world heritage site
Alterations on Istanbul's iconic Hagia Sophia reportedly violated guidelines mandated under the site's "UNESCO World Heritage" status. Converted within two weeks of the legal ruling that allowed Muslim worship, the ancient structure's mosaics were unlawfully covered up, and any work on it was deemed practically impossible, architectural publication Mimarlık Magazine reported.
Works to excavate an ancient Roman bath in Turkey's Central Anatolian province of Yozgat have been stopped due to lack of financial funding. The area is now fenced off, and visitors are barred from entry.
The interim secretary-general of the World Council of Churches, Ioan Sauca, has penned a letter to President Recep Tayyip Erdoğan to express his “grief and dismay” over Turkey's decision to change the status of Istanbul's landmark Hagia Sophia from a museum to a mosque. "I am obliged to convey to you the grief and dismay of the World Council of Churches – and of its 350 member churches in more than 110 countries, representing more than half a billion Christians around the world – at the step you have just taken," Sauca said.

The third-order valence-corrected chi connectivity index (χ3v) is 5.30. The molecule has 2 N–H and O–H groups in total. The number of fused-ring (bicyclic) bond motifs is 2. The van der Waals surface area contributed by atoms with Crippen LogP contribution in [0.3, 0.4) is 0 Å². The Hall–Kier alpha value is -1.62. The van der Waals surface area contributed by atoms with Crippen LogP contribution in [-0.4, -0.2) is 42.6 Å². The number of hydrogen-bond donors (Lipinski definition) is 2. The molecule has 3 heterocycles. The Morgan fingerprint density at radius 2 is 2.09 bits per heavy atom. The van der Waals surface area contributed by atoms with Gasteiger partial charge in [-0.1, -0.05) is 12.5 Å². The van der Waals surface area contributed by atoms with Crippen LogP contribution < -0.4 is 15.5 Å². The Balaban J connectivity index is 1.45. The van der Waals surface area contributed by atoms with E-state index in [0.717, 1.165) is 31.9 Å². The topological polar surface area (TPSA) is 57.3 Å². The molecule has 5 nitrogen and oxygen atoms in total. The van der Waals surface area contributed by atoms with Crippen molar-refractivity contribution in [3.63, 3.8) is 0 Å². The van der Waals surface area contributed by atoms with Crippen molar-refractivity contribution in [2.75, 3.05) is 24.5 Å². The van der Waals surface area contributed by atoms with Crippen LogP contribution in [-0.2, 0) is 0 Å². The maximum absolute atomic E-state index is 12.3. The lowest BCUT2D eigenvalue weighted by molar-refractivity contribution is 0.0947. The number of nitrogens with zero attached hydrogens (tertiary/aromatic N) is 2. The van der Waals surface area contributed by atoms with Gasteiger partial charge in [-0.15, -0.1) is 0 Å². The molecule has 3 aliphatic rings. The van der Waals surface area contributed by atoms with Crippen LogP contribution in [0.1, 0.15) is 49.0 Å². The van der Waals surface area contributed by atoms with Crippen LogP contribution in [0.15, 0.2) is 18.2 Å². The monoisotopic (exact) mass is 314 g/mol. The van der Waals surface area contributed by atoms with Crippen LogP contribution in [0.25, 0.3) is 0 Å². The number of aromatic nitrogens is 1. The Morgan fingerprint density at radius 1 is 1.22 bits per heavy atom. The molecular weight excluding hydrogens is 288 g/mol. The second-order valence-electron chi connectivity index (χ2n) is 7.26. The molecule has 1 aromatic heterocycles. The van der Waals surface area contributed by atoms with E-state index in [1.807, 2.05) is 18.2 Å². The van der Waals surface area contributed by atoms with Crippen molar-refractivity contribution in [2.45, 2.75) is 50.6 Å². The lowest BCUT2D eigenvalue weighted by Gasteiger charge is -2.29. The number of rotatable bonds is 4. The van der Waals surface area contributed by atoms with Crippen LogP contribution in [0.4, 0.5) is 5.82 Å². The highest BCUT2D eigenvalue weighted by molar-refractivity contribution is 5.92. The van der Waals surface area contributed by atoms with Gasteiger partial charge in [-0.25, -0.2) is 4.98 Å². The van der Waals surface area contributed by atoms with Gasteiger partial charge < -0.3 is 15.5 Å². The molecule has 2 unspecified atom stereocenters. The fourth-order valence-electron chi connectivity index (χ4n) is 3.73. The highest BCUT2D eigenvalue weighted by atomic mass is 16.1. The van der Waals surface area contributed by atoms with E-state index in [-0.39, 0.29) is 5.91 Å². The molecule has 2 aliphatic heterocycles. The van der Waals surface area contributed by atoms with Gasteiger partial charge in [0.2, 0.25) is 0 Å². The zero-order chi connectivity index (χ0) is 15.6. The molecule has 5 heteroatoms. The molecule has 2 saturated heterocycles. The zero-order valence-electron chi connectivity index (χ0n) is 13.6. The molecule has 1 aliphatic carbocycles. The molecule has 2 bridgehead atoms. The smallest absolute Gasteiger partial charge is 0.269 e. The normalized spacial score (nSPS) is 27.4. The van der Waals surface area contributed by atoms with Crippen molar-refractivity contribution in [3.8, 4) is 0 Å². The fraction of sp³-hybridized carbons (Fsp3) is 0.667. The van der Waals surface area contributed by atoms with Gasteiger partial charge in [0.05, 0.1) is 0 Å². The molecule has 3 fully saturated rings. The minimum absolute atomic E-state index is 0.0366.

The 14th-century Güvercinada Castle in the Aegean province of Aydın was designated a tentative UNESCO World Heritage Site. The castle is located on an island named after it, which is connected to a nearby Kuşadası via a causeway, creating a unique landscape.
The Koramaz Valley in central Anatolia was added to the list of tentative UNESCO World Heritage Sites. The volcanic landscape is home to numerous ancient underground cities, as well as tunnels that connect the residential areas.